North East Devolution and Levelling Up
Penshaw Monument

Worried mayors fear for levelling up

The North East’s two metro mayors – Tory Ben Houchen in Tees Valley and Labour’s Jamie Driscoll in North of Tyne – are worried and frustrated in their different ways by the power vacuum in Downing Street and impending change of Conservative Party leader and Prime Minister.

With most candidates to succeed Boris Johnson standing on a low-tax platform which does not bode well for the public funding the North East needs to pump-prime equally vital private investment, both the region’s mayors, Tory and Labour, see danger ahead for levelling up.

Mayor Houchen, as reported in the Northern Echo today, has issued a five-point ‘Levelling Up Pledge’ which he wants all candidates for the party leadership and premiership to sign. He wants:

  • A commitment to retain the Department for Levelling Up headed by a cabinet-ranking secretary of state;
  • Reform of the Treasury Green Book, which evaluates where public investment should be directed and has, he says, continually held back investment in the north;
  • A commitment to work with mayors around the country to seek a furthering and deepening of English devolution;
  • A commitment to full construction of Northern Powerhouse Rail which would improve cross-Pennine transport; and
  • More fiscal [tax and spend] powers for metro mayors, particularly over business rates and economic investment.

We have seen previous attempts to increase investment in the north, such as the Northern Powerhouse, become lost in the political wilderness after a change in leadership and we simply cannot allow for that to happen again’ writes Houchen.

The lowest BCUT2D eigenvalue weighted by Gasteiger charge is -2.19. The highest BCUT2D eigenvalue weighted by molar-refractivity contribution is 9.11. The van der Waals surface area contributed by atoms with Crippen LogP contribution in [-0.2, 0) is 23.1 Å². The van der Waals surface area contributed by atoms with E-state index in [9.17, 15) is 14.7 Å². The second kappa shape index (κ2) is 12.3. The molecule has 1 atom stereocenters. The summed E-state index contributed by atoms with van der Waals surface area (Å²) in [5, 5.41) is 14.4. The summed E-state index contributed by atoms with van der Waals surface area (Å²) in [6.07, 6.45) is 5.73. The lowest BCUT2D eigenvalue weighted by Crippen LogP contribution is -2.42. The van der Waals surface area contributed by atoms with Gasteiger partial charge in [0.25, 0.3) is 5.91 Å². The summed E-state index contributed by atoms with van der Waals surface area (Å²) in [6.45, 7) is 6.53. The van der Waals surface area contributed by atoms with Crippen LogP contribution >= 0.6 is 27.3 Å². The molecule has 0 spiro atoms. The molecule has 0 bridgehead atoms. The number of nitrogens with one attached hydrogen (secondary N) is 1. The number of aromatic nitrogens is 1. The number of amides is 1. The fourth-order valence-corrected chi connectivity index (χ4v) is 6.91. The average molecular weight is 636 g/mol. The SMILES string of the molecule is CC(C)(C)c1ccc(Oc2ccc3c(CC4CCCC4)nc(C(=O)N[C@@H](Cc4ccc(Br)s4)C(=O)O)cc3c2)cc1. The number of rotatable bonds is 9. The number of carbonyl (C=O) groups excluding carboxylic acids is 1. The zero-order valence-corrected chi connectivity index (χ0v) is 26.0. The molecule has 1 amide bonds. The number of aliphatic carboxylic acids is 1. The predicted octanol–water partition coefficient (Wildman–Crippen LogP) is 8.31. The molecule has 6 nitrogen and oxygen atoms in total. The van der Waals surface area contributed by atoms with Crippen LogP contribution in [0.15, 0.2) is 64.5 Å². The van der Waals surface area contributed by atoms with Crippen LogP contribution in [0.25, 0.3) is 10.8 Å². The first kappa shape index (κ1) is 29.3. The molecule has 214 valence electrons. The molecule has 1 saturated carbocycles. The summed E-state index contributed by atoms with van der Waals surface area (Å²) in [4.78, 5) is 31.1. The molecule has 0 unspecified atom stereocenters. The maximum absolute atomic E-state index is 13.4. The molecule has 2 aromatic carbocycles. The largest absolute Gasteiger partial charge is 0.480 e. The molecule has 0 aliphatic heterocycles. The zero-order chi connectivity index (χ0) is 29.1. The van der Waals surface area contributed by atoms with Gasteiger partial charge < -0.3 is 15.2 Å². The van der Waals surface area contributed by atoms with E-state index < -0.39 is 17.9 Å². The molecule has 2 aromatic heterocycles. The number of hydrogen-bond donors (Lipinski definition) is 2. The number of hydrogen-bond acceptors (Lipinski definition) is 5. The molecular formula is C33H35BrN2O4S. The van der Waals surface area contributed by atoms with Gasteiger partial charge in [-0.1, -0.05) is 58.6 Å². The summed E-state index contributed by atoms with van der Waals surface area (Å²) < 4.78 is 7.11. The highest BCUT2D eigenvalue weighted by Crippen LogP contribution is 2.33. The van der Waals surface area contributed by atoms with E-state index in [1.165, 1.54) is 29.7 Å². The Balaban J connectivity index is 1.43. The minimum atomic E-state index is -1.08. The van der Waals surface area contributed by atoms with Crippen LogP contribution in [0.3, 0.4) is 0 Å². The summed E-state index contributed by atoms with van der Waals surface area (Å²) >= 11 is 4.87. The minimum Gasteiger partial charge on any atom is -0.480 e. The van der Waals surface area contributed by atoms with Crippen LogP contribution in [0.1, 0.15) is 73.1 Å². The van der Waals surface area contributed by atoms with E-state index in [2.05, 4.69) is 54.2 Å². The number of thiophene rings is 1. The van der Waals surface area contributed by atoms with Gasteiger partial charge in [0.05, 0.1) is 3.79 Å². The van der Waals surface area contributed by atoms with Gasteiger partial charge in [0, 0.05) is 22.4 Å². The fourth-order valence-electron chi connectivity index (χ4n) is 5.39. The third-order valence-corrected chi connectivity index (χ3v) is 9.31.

‘Too many people have put their faith in our party, many for the first time, to deliver real change to regions all around the country and reneging on this promise would rightly not be forgotten.’

Meanwhile Mayor Driscoll, writing in The Journal today, is clearly frustrated: ‘My task is to get the best [devolution] deal for the North East. As the resignations flooded in I was making contact with new ministers and ex-ministers.

‘I’ve been mayor for three years and I’m on my fifth local government minister. Three resigned, one sacked, one new one. It happens. We’re at an advanced stage of negotiation. New ministers will want to show government is functioning’.

The fulminations of both mayors serve only to display how politically impotent the North East remains when the chips are down. That even a loyal Conservative like Houchen can worry that levelling up might become just another initiative that gets ‘lost in the political wilderness’ speaks volumes.

If the region had proper devolution, with the fiscal authority that Houchen says he wants, or the other money-raising powers of which Driscoll and others have spoken in the past, such as a land value uplift levy or an Earnback payroll tax, as reported here on June 14, it could watch the Tory contest with some confidence that whatever the outcome its own plans could carry on relatively unscathed.

As it is, as a region without a proper devolution deal it is at the mercy of whichever candidate is chosen by members of the Conservative Party to succeed Johnson who – to be clear – this website is glad to see the back of for a variety of reasons.

Now he is going, the North East and its mayors are left raging in their comparatively restrained English rather than passionate Welsh, Dylan Thomas manner against the threatened dying of yet another light that once promised to lead the region out of its perpetual economic darkness.